Discovered: November 21, 2008
Updated: June 07, 2019 3:54:06 PM
Also Known As: Win32/Conficker.A [Computer Associates], W32/Downadup.A [F-Secure], Conficker.A [Panda Software], [Kaspersky], WORM_DOWNAD.AP [Trend], W32/Conficker [Norman]
Type: Worm
Infection Length: Varies
Systems Affected: Windows
CVE References: CVE-2008-4250

W32.Downadup, also known as Conficker by some news agencies and antivirus vendors, is an extremely interesting piece of malicious code and one of the most prolific worms in recent years. It has an extremely large infection base – estimated to be upwards of 3 million computers - that have the potential to do a lot of damage. This is largely attributed to the fact that it is capable of exploiting computers that are running unpatched Windows XP SP2 and Windows 2003 SP1 systems. Other worms released over the past few years have largely targeted older system versions, which have an ever decreasing distribution.

W32.Downadup spreads primarily by exploiting the Microsoft Windows Server Service RPC Handling Remote Code Execution Vulnerability (BID 31874), which was first discovered in late-October of 2008. It scans the network for vulnerable hosts, but instead of flooding it with traffic, it selectively queries various computers in an attempt to mask its traffic instead. It also takes advantage of Universal Plug and Play to pass through routers and gateways.

It also attempts to spread to network shares by brute-forcing commonly used network passwords and by copying itself to removable drives.

It has the ability to update itself or receive additional files for execution. It does this by generating a large number of new domains to connect to every day. The worm may also receive and execute files through a peer-to-peer mechanism by communicating with other compromised computers, which are seeded into the botnet by the malware author.

The worm blocks access to predetermined security-related websites so that it appears that the network request timed out. Furthermore, it deletes registry entries to disable certain security-related software, prevent access to Safe Mode, and to disable Windows Security Alert notifications.

Symantec has observed the following geographic distribution of this threat.


Symantec has observed the following infection levels of this threat worldwide.

The following content is provided by Symantec to protect against this threat family.

Antivirus signatures

Antivirus (heuristic/generic)

Intrusion Prevention System

Antivirus Protection Dates

  • Initial Rapid Release version November 21, 2008 revision 052
  • Latest Rapid Release version September 09, 2019 revision 021
  • Initial Daily Certified version November 22, 2008 revision 003
  • Latest Daily Certified version August 12, 2019 revision 001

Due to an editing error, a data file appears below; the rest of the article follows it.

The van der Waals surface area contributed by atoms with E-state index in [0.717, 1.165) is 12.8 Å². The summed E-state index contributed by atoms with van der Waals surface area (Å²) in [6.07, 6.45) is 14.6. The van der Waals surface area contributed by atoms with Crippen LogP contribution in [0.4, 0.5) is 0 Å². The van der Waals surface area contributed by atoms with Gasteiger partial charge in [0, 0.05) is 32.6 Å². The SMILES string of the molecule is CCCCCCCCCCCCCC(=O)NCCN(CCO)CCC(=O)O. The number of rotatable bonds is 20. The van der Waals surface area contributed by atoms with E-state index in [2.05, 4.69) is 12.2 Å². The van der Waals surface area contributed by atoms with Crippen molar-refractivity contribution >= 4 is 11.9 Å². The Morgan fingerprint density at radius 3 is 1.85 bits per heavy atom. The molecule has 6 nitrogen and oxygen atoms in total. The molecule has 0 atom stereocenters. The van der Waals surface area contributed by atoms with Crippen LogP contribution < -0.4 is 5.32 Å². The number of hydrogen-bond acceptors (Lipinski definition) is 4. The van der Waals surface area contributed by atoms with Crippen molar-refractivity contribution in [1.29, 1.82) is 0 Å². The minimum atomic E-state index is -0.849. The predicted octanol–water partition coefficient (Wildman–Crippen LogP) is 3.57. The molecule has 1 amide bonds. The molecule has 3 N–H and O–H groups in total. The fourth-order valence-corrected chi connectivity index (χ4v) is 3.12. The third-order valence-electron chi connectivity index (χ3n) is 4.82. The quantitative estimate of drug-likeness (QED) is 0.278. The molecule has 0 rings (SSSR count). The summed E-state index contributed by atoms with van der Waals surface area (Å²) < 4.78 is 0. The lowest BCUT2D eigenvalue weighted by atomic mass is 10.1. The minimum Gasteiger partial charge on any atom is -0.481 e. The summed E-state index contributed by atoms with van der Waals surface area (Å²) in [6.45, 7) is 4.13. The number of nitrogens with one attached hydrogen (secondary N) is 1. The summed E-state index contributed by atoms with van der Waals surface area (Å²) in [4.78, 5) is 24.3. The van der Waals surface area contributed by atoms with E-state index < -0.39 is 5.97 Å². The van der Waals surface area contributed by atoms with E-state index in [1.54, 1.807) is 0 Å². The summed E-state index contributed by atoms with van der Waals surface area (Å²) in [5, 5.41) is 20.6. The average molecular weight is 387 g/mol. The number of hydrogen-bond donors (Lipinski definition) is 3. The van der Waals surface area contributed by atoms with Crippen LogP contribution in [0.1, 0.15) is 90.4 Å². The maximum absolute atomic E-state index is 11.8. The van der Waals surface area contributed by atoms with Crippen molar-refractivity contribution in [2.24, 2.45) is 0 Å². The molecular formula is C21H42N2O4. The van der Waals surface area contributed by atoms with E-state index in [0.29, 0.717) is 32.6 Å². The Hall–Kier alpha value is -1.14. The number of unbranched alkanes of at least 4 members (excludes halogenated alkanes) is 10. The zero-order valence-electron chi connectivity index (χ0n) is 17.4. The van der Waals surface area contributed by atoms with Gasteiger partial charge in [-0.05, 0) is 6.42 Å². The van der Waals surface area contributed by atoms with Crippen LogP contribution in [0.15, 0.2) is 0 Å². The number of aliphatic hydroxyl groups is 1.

• Initial Weekly Certified release date November 26, 2008

Click here for a more detailed description of Rapid Release and Daily Certified virus definitions.

Technical Description

1. Prevention and avoidance
1.1 User behavior and precautions
1.2 Patch operating system and software
1.3 Network shares
2. Infection method
2.1 Remotely exploitable vulnerability
2.2 Removable drives
2.3 Network shares
2.4 Universal Plug and Play
2.5 Peer-to-peer payload distribution
3. Functionality
3.1 Installation
3.2 System modifications
3.3 Network activity
3.4 Additional Functionality
4. Additional information

The following actions can be taken to avoid or minimize the risk from this threat.

1.1 User behavior and precautions
Downadup uses AutoRun to spread, which is the name given to a feature of Windows that allows an executable to run automatically when a drive is accessed. It copies itself and an accompanying configuration file called autorun.inf to removable drives. Autorun.inf is simply a text file that contains information that specifies how the file should be displayed, along with options for its execution. This means that the worms are able to spread when the drives are inserted into a computer.

This feature should be disabled so that removable devices do not execute when they are inserted into a computer. It should be noted that the AutoRun feature is disabled by default for non-optical removable drives in recent versions of Windows and on systems with certain updates applied.

Removable drives should also be disconnected when not required and if write access is not required, enable the read-only mode if the option is available on the drive.

1.2 Patch operating system and software
Users are advised to ensure that their operation systems and any installed software are fully patched, antivirus and firewall software are up to date and operational. Users are recommended to turn on automatic updates if available so that their computers can receive the latest patches and updates when they are made available.

This threat is known to be spread by exploiting certain vulnerabilities. Installation of the following patch will reduce the risk to your computer.

Microsoft Security Bulletin MS08-067

1.3 Network shares
This threat is also known to spread inside large network by using shares, the following steps can help protect your computer against this threat.

  • Users are advised to ensure that all network shares are only opened when they are necessary for use.
  • Use a strong password to guard any shared folders or accounts. A strong password is a password that is of sufficient length of 8 or more characters. The password should also use a combination of numeric, capital, lowercase characters, and symbols. Commonly used words from everyday language should not be used as they may easily be defeated by a dictionary attack.